All of those could be considered loud, depending on your perspective. Most definitely louder than many contemporaries. My stock piped Uly is my "quiet" bike, but I know a lot of my neighbors might disagree.
Does it make a difference if the rider is ATGATT, takes rider refresher courses every year, and rides as courteously and politely as possible versus the rider with a tank-top and sunglasses? Because if it does, you're not talking about just the pipes. You're introducing personal prejudices into a mechanical discussion.
Are there guys who want to be as loud as possible just for the attention or attitude that pass it off as safety? Of course. Do you hate that guy? Of course. WE ALL DO. That guy isnt in this discussion, and we arent going to change him. That guy is ALWAYS going to exist, just like the ones that text and drive, or drive overly aggressively and try to run you over in a fit of rage. You cant get rid of those people.
As entertaining as a passive-aggressive dig at an imaginary person's manhood written on the internet can be, its just not going to change things. But maybe you feel better now? Get it all out.
Personally, I just like to ride. And sometimes meditate. Meditation helps.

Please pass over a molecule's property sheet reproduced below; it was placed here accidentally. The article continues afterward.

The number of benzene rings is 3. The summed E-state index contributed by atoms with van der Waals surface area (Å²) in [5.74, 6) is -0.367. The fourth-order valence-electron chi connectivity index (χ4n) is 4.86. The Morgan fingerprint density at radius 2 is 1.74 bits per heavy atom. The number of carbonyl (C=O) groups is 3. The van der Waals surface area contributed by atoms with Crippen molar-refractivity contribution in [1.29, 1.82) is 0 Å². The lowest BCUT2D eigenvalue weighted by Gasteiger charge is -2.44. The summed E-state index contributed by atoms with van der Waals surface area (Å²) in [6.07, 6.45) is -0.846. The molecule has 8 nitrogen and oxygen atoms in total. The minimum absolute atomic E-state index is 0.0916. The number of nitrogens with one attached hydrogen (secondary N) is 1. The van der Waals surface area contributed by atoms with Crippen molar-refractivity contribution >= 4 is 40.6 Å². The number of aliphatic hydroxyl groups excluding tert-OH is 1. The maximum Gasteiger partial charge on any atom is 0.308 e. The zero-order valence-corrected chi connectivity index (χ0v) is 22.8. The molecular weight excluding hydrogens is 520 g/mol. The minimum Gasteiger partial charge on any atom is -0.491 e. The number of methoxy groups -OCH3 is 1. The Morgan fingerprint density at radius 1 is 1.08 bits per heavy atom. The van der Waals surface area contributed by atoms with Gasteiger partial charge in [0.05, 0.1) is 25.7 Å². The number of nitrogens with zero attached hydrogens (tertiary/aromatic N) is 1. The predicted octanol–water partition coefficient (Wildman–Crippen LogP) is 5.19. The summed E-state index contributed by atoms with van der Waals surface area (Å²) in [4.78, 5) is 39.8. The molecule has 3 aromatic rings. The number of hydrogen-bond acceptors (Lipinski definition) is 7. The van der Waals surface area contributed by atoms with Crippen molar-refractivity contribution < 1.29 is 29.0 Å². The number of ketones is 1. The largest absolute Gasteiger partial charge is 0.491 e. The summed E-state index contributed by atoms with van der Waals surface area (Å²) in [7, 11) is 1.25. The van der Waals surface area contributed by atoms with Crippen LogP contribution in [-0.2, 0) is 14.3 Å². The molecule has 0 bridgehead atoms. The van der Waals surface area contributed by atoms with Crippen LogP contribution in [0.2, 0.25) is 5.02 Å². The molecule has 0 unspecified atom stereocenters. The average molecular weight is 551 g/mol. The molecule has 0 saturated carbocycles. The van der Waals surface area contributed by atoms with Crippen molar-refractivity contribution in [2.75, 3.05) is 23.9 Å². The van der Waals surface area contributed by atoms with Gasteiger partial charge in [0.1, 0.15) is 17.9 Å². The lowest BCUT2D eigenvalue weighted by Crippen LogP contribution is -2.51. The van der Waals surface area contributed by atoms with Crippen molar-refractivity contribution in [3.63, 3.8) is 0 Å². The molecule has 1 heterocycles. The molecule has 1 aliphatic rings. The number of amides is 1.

|Posted on Sunday, August 06, 2017 - 09:49 am: ||
My gnat dig wasn't directed at anyone here on badweb, or in this discussion. It was a generic "if you're that guy" comment. While I definitely (as you can tell) don't like "that guy", I can at least have a modicum of respect for them when they admit that's why they do it, instead of hiding behind some fantasy "safety" claim.
My main issue is, noise for the sake of noise. A) there's no point, and B) it damages the image of all motorcyclists in the eyes of the rest of society. "that guy", in the eyes of everyone who doesn't ride, becomes EVERY motorcycle rider and we ALL get a black eye because of it.
If you want to ride ATGATT, good for you - that's the way I go, every time I thumb the starter. If you want to ride in sandals and a tank top and a skid-lid...that's your choice. But unlike loud exhausts...tanks and sandals don't affect the people around you. A 150dB noisemaker at 0700 on Sunday morning just makes me want to reach for a sidearm. I never WOULD, but...the impulse is there because that's how stuff like that makes me feel.